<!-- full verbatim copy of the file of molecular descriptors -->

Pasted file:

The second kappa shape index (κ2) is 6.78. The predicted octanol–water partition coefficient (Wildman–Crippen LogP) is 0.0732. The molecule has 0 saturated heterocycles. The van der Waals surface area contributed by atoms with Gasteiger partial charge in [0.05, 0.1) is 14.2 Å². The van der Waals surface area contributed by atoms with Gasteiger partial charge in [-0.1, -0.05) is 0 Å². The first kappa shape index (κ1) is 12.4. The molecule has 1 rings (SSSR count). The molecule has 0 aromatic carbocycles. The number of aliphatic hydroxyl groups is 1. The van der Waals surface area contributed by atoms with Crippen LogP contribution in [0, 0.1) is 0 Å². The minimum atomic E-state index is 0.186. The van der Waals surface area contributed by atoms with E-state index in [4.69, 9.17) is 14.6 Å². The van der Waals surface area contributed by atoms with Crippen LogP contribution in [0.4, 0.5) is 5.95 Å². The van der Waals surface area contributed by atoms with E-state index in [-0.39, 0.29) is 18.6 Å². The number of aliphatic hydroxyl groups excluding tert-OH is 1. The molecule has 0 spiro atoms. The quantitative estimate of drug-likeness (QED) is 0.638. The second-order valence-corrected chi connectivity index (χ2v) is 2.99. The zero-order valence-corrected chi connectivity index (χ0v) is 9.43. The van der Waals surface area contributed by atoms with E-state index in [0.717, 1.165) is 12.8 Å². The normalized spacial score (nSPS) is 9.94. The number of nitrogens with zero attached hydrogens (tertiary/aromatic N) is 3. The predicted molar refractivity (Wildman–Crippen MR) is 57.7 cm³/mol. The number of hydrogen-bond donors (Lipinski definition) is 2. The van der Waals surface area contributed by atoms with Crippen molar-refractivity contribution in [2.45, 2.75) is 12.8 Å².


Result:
The second kappa shape index (κ2) is 6.78. The predicted octanol–water partition coefficient (Wildman–Crippen LogP) is 0.0732. The molecule has 0 saturated heterocycles. The van der Waals surface area contributed by atoms with Gasteiger partial charge in [0.05, 0.1) is 14.2 Å². The van der Waals surface area contributed by atoms with Gasteiger partial charge in [-0.1, -0.05) is 0 Å². The first kappa shape index (κ1) is 12.4. The molecule has 1 rings (SSSR count). The molecule has 0 aromatic carbocycles. The number of aliphatic hydroxyl groups is 1. The van der Waals surface area contributed by atoms with Crippen LogP contribution in [0, 0.1) is 0 Å². The minimum atomic E-state index is 0.186. The van der Waals surface area contributed by atoms with E-state index in [4.69, 9.17) is 14.6 Å². The van der Waals surface area contributed by atoms with Crippen LogP contribution in [0.4, 0.5) is 5.95 Å². The van der Waals surface area contributed by atoms with E-state index in [-0.39, 0.29) is 18.6 Å². The number of aliphatic hydroxyl groups excluding tert-OH is 1. The molecule has 0 spiro atoms. The quantitative estimate of drug-likeness (QED) is 0.638. The second-order valence-corrected chi connectivity index (χ2v) is 2.99. The zero-order valence-corrected chi connectivity index (χ0v) is 9.43. The van der Waals surface area contributed by atoms with E-state index in [0.717, 1.165) is 12.8 Å². The normalized spacial score (nSPS) is 9.94. The number of nitrogens with zero attached hydrogens (tertiary/aromatic N) is 3. The predicted molar refractivity (Wildman–Crippen MR) is 57.7 cm³/mol. The number of hydrogen-bond donors (Lipinski definition) is 2. The van der Waals surface area contributed by atoms with Crippen molar-refractivity contribution in [2.45, 2.75) is 12.8 Å².